Japan may withdraw its warships from the Indian Ocean after their mission supporting U.S. troops in Afghanistan expires, amid criticism that Japan is running a "free gasoline station," Japan's defense minister said Tuesday.
Japan's navy has provided fuel for coalition warships in the region since November 2001 under a special law that was last extended in 2003 but expires on Nov. 1. The mission is part of Japan's contribution to the U.S.-led war on terrorism.
"Our refueling efforts have been highly evaluated by the foreign countries, but there has also been criticism that we're running a 'free gasoline station,"' Yoshinori Ono said during a regular news conference in Tokyo.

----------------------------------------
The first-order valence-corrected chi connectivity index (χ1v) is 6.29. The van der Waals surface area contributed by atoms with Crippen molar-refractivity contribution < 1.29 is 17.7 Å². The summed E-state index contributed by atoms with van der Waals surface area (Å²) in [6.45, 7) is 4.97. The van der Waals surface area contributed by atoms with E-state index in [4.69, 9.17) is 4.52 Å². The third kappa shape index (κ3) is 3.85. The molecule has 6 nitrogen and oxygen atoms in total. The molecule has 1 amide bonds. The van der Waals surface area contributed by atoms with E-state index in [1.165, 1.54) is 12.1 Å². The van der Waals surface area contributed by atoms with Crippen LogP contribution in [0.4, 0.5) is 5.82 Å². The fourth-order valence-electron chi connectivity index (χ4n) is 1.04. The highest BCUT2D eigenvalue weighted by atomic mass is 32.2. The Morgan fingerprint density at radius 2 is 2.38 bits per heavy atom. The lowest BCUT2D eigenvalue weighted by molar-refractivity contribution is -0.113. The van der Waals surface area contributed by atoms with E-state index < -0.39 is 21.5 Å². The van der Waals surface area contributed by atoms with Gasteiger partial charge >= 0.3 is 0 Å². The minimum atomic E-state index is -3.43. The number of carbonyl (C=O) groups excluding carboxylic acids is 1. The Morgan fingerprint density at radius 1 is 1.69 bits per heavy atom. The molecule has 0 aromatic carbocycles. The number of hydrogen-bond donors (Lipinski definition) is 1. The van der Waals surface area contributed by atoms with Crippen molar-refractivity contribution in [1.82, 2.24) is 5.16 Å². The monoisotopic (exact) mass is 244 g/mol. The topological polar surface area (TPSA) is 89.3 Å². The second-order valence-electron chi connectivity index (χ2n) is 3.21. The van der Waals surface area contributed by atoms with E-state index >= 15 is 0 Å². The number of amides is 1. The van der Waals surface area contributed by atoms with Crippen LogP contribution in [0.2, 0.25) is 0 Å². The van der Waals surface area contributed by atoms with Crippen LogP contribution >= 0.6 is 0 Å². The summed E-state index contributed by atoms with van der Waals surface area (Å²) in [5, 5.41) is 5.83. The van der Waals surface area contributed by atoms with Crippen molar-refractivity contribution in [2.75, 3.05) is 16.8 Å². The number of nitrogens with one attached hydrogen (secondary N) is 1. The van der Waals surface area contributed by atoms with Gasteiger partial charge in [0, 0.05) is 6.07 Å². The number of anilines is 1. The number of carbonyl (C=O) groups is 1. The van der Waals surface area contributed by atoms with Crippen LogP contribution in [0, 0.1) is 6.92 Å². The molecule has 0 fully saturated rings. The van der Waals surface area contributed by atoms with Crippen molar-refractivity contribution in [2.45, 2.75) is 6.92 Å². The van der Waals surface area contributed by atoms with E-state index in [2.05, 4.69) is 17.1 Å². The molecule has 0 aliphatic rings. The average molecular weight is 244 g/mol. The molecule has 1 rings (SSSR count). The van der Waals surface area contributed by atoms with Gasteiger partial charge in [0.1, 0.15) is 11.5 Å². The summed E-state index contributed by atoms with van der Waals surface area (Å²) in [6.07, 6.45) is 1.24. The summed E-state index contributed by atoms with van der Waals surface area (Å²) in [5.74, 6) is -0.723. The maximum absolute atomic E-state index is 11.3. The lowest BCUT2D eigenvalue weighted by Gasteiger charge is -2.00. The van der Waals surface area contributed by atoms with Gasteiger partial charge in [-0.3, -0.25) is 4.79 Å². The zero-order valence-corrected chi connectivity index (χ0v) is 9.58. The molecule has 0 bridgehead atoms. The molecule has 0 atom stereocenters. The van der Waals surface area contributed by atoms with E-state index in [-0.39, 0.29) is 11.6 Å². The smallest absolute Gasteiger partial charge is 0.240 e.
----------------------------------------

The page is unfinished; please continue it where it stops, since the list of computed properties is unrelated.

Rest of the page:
Ono did not say who has criticized the mission as a give-away for coalition partners, but Japan's overseas military dispatches are unpopular with the public, and the opposition Democratic Party of Japan has vowed to curtail the missions if it wins power in Sunday's polls.
Japan's Parliament should discuss the matter as soon as possible after the country's Sept. 11 nationwide elections, he said.
Prime Minister Junichiro Koizumi has instructed government agencies to reduce the overseas work of the Self-Defense Forces by not extending the special anti-terrorism law allowing the Indian Ocean dispatch, Kyodo News agency reported earlier this month.
Chief Cabinet Secretary Hiroyuki Hosoda said at the time that an official decision would have to wait until after the elections.
The mission was last extended for two years in November 2003.